Carbohydrate Periodization—Fueling Exercise


by Mike Nelson, PHD, CSCS, CISSN
Personal Training Quarterly

Carbohydrates and Exercise

Providing carbohydrates in conjunction with exercise is not a new concept. In 1887, Montague Shearman stated, ‘‘Going into training was taken to mean the commencement of a peculiar diet of half-cooked beefsteaks and dry bread and the reduction of the daily drink to a minimum, and not to imply the beginning of the proper training or cultivation of the muscles required for a race,” (26). Early work from Bergström et al. and also Hermansen et al. demonstrated strong associations between muscle glycogen depletion and impaired muscle function during exercise at moderate to high intensities in humans (4,19). Fast-forward years later with accumulated data that carbohydrate intake is of great particular importance for acute athletic performance in both endurance and resistance training (16,28,31,32,33,35). It should be noted here that carbohydrate intake includes carbohydrates consumed before, during, and after high-volume exercise (35).

To fully understand the role of carbohydrates on exercise performance, the key underlying physiologic components must be understood first. For instance, as an athlete starts to ramp up to higher and higher exercise intensities, there is a shift in fuel substrates from fat at lower intensity via aerobic metabolism to the use of more carbohydrates at higher intensities via increased anaerobic metabolism (30,33). This was first formally coined by Brooks and Mercier in 1994 as the “crossover effect,” (5). This is a gradual transition as the exercise intensity is increased —more like a dimmer switch on a light than a hard on/off switch. To add more complexity, researchers have shown that even at the same moderate to low exercise intensities, different athletes use a different “fuel mix” with some using more fat and others using more carbohydrates (15,18,27).

Another key component is that carbohydrate storage is much more limited compared to fat. Carbohydrates are mainly stored in the body in the form of glycogen in the liver and the muscles (Table 1). The amount of blood glucose is comparatively tiny, at less than one teaspoon. Blood glucose in healthy subjects is tightly controlled, whereas liver and muscle glycogen can vary widely depending on nutrition, exercise type, and exercise duration performed.

Table 1. Stored Carbohydrates in the Liver, Muscles, and Blood

Muscle glycogen1,400 calories
Liver glycogen320 calories
Blood glucose80 calories
Total1,800 calories

Muscles and the liver play key roles during rest and exercise. The liver has the ability to take other substrates such as lactate, amino acids, and glycerol (from the breakdown of triglycerides) and convert them into glucose (i.e., gluconeogenesis). This process is especially critical in times of prolonged fasting or intense exercise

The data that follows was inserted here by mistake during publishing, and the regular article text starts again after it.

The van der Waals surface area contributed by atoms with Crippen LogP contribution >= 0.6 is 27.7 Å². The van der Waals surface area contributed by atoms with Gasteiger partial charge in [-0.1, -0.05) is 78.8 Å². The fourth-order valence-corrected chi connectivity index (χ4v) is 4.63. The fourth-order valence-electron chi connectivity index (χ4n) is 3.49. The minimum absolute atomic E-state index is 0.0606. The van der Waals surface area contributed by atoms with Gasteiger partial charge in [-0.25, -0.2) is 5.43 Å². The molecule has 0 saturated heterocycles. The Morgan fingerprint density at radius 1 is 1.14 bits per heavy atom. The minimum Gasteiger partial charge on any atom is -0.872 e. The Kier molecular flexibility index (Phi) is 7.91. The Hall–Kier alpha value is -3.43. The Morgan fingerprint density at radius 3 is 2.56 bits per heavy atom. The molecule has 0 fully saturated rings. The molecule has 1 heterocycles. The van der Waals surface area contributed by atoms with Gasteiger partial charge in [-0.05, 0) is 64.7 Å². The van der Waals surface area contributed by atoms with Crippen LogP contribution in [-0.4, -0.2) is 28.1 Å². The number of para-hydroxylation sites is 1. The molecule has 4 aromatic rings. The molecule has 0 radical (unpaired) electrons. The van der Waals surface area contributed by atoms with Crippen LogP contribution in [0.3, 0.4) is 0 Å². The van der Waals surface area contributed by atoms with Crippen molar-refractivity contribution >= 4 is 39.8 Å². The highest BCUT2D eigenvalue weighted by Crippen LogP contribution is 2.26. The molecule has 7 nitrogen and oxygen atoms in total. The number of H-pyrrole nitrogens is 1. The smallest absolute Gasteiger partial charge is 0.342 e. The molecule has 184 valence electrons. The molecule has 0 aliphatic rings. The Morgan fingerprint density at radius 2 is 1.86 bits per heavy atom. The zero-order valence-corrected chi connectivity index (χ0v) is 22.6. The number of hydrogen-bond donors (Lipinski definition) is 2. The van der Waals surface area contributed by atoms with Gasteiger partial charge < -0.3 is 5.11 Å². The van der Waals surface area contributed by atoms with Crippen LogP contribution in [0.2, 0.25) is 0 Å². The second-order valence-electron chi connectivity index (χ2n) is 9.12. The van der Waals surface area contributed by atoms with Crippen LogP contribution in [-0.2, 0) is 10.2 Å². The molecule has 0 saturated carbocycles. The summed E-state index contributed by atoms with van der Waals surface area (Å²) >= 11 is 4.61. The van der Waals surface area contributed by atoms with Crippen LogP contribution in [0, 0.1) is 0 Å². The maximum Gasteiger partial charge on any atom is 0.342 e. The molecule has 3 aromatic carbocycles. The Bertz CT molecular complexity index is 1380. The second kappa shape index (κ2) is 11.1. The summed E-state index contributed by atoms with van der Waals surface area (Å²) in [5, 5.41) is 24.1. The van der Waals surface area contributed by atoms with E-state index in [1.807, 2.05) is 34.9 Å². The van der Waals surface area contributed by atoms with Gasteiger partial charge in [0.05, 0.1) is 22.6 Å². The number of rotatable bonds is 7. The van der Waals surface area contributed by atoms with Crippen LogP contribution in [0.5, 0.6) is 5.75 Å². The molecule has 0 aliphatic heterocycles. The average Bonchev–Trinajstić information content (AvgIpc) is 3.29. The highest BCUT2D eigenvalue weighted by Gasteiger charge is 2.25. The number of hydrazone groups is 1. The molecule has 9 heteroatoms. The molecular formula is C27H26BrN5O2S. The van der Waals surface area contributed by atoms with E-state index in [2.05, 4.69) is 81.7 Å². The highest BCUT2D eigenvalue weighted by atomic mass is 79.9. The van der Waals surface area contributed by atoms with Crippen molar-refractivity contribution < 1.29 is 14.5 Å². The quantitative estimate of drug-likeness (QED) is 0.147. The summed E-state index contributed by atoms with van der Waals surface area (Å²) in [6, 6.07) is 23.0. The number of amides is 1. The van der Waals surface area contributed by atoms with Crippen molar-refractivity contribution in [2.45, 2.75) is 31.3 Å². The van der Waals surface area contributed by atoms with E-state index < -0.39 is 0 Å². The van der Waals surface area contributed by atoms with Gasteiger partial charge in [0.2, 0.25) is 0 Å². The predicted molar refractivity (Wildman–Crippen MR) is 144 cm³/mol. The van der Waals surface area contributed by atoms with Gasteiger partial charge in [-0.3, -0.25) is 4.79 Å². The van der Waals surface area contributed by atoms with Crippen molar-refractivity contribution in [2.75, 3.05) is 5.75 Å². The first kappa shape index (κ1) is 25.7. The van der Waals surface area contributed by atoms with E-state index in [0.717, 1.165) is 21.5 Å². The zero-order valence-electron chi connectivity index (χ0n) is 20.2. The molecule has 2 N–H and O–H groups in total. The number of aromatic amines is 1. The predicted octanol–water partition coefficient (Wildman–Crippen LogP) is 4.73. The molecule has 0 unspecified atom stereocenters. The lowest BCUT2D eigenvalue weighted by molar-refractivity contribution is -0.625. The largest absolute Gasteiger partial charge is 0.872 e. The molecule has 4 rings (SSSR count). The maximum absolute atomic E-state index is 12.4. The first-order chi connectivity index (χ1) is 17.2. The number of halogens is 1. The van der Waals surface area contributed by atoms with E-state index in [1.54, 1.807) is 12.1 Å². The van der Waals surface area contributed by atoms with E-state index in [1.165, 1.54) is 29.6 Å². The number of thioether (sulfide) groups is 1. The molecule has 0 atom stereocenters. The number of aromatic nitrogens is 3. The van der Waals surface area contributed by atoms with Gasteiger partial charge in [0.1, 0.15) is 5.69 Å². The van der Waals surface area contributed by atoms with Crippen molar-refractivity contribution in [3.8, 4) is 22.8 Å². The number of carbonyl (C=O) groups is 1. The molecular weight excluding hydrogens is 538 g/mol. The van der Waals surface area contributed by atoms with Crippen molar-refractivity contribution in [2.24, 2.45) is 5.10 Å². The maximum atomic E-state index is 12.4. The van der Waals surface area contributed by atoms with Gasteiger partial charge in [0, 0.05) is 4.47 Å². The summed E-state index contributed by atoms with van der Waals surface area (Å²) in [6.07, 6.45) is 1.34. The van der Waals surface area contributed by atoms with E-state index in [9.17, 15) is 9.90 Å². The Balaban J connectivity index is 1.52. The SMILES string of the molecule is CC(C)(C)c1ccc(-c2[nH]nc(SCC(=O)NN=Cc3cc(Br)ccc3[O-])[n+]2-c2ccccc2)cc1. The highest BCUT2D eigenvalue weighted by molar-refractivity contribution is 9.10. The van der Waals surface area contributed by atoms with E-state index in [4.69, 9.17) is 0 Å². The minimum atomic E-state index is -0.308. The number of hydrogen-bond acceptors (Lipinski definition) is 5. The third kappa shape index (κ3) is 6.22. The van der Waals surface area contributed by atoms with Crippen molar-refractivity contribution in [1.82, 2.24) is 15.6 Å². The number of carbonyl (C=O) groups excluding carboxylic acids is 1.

For example, the contribution of gluconeogenesis to liver glucose production accounts for almost half of glucose production in healthy subjects at the end of a 42-hour fast (1). Muscle glycogen, on the other hand, does not decrease during periods of fasting, unless direct muscular work is performed (14,3

Muscles and the liver play key roles during rest and exercise. The liver has the ability to take other substrates such as lactate, amino acids, and glycerol (from the breakdown of triglycerides) and convert them into glucose (i.e., gluconeogenesis). This process is especially critical in times of prolonged fasting or intense exercise

For example, the contribution of gluconeogenesis to liver glucose production accounts for almost half of glucose production in healthy subjects at the end of a 42-hour fast (1). Muscle glycogen, on the other hand, does not decrease during periods of fasting, unless direct muscular work is performed (14,34,36).

No Carbohydrates and Performance Effects

 It seems logical to assume that since carbohydrates enhance exercise performance especially as the intensity is increased, then the opposite condition would be true where the removal of carbohydrates as a fuel should then severely reduce exercise performance. To that end, studies where glycogen depletion was undertaken and then further work was performed do show that performance declined (4,19). The downside of glycogen depletion studies is the massive amount of muscular work or very high intensity of exercise that is needed to be performed to deplete glycogen, which imparts a high level of fatigue before the next exercise session is performed.

Because of the flaw of accumulated fatigue in depletion studies, is there another line of data where glycogen is either not present or its use is impaired that could provide insights? McArdle’s disease is a rare genetic disorder where the glycogen phosphorylase that breaks down glycogen into glucose subunits to be used as fuel, is missing (12). When these subjects with McArdle’s disease are tested at higher exercise intensities, massive impairments in exercise performance and higher than normal muscular pain are reported (13). In this worst-case scenario when carbohydrates cannot be effectively used as fuel, exercise performance is severely impaired.